The purpose of this line is to force you to think about, talk about, and communicate why the actor is doing the thing they are doing.

This is not the desired outcome. This is why the person is taking the journey. If the chicken were crossing the road, the “So that I can” would be “to get to the other side.” The fact of the road’s size, the traffic, whether the the chicken sees the stop light (probably not, because he’s a chicken), and whether the cars will stop for the chicken. Those are all what and how. The “So that I can” should strictly be the why.

This too, is open for abuse. Don’t let ‘the who’ bleed into your why, and don’t put the desired outcome here in the ‘So that I can’ (that’s the I should part).

Line #3: I should _____ (The Desired Outcome)

Finally, the I should part explains the desired outcome— or the what and how.  Typically you will always write things here that the user will actually see on the screen while using the software. If that’s not possible, you can use different language here to discuss the database or backend state. (Like, “I should have my changes saved.”) but that should be avoided whenever possible.

I should is the purpose for the story’s existence. After you’ve written the 3 standard, required lines, ask yourself this question:

Can I remove line #1 (As a) and line #2 (So that I can) and still basically get the idea of the story? If the answer is yes, then you’ve successfully written a good 3rd line (I should). If the 3rd line makes absolutely no sense on its own, consider adding more to it. For example, “I should be successful” is not as useful as “I should be logged in” or “I should see a message telling me my record was saved.”

You should tell us what the user is being successful at or how the software behaves. Spell it out even if you think the people you work with know it already.

That doesn’t mean you should actually leave off the 1st and 2nd lines— quite the contrary— just that the 3rd line needs to be descriptive enough to convey the what and how on its own. (Albeit, missing the context that the first two lines provide.)

When & And (Additional Info Before I should)

If you’ve written the 3 lines and you look at your story and it’s a complete idea, stop there. If, on the other hand, it is missing context, you should then add more lines before the 3rd line:


And _____

Here you will add additional context if and only if necessary. Don’t go overboard. “When” and “And” lines should be things like steps that need to be taken to get the user in the right place or screen, prerequisites that must be met, or setup information important enough to include but not the actual result or desired outcome. Include additional lines only when necessary.

Multiple Stories

Stories should be lettered or numbered: Story 1, Story 2, Story 3. Each story should describe a new facet of the implementation, but doesn’t need to repeat things for the sake of repetition. For example, if the story might apply evenly to all states of the application, you don’t need separate stories for each state. On the other hand, if different states cause different results, then you do want different stories to describe each variation in result.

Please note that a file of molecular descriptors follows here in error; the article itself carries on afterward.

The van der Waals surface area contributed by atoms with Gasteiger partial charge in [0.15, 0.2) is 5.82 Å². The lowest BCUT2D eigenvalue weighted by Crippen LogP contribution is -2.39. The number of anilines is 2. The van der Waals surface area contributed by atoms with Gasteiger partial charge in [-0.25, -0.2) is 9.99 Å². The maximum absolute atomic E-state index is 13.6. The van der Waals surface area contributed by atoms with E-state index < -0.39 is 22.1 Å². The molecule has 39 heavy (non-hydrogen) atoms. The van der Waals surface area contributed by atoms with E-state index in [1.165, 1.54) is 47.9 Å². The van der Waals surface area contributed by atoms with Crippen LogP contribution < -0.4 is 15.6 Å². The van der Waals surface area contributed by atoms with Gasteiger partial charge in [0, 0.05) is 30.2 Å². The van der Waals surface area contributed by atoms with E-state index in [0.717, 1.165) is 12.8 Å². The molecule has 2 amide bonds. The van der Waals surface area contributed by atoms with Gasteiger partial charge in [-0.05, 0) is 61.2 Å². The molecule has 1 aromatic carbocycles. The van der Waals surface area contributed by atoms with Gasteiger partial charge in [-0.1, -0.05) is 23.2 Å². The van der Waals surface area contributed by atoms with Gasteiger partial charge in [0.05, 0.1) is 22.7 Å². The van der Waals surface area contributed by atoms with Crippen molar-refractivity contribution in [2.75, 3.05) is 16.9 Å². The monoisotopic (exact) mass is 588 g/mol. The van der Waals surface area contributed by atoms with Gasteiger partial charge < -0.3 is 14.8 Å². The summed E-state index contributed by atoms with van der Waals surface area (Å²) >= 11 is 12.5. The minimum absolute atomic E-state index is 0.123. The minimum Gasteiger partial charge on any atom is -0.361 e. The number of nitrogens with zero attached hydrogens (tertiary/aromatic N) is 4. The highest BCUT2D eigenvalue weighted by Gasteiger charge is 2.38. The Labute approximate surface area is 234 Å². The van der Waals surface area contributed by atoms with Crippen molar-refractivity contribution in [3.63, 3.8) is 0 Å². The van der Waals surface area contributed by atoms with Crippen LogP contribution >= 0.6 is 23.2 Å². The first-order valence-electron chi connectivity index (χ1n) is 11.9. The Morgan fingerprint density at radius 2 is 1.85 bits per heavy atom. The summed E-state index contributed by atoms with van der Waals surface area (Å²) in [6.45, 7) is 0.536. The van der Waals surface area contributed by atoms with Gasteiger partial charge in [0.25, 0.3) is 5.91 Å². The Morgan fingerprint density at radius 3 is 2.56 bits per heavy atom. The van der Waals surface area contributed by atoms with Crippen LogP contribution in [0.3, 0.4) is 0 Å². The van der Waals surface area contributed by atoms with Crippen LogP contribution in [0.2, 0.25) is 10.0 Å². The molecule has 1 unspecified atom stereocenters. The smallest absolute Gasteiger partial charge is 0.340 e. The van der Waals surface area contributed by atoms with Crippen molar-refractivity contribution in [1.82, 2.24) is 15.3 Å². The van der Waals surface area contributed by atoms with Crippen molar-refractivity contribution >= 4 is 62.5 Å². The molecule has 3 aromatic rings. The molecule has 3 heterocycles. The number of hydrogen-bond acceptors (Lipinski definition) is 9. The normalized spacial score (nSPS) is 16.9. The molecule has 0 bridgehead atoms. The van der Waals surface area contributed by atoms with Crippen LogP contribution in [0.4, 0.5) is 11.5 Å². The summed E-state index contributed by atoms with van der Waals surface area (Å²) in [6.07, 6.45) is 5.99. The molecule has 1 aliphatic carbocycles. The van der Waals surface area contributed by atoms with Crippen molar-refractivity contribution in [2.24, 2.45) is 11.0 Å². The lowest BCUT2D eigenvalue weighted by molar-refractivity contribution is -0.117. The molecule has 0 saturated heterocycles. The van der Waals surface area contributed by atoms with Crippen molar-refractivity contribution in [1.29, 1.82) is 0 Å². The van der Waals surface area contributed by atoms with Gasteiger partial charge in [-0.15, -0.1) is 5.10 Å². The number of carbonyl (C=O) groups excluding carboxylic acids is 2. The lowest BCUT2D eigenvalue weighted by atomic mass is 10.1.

By the time we get to the end of all the stories you’ve written, it should be clear what the entire feature is doing: The “happy path” (or cases when everything goes right) and the “edge cases” (or cases when things don’t) both get described. The reader (developer) has a good sense of all the things that the ticket is trying to achieve. Nothing is left hidden or missing. No additional context is needed to implement the feature— everything is described in the totality of all the stories you’ve written together (that is, all of the ones for the feature or ticket).

Full-Stack Stories (“frontend only” or “backend only”)

Story form comes from the days of full stack software development.  It doesn’t make a lot of sense in siloed teams and siloed-stack engineering. For example, it doesn’t make sense to write a story for just the backend or just the frontend. The story must communicate from the customer’s perspective, and the customer doesn’t care what code lives on the frontend and what code lives on the backend. 

When a Story Isn’t a Story

Sometimes you are doing simple copy changes. For those, I don’t use story form. Also, for bugs that have a stacktrace, I also don’t use story form. Instead, I prefer just the stacktrace, or if the bug is reproducible, the steps to reproduce with “Expected result” and “Actual result” to describe the bug and what should be fixed.

Sometimes you do things that have no users, so you can skip the story form.


The most problematic aspect of software, codebases, and development process is inconsistency. Inconsistency creates cognitive friction that costs your team time and money.

Keeping all the Product managers and Product owners consistent about story writing is one of the strongest and most important things you can do to lay the foundation for success of your scrum team.

With a little attention to consistency and getting it right, the payoff becomes exponential. With the right mindset and a disciplined approach to doing it the right way, you will reduce friction and create joy for your team and teammates.

By Jason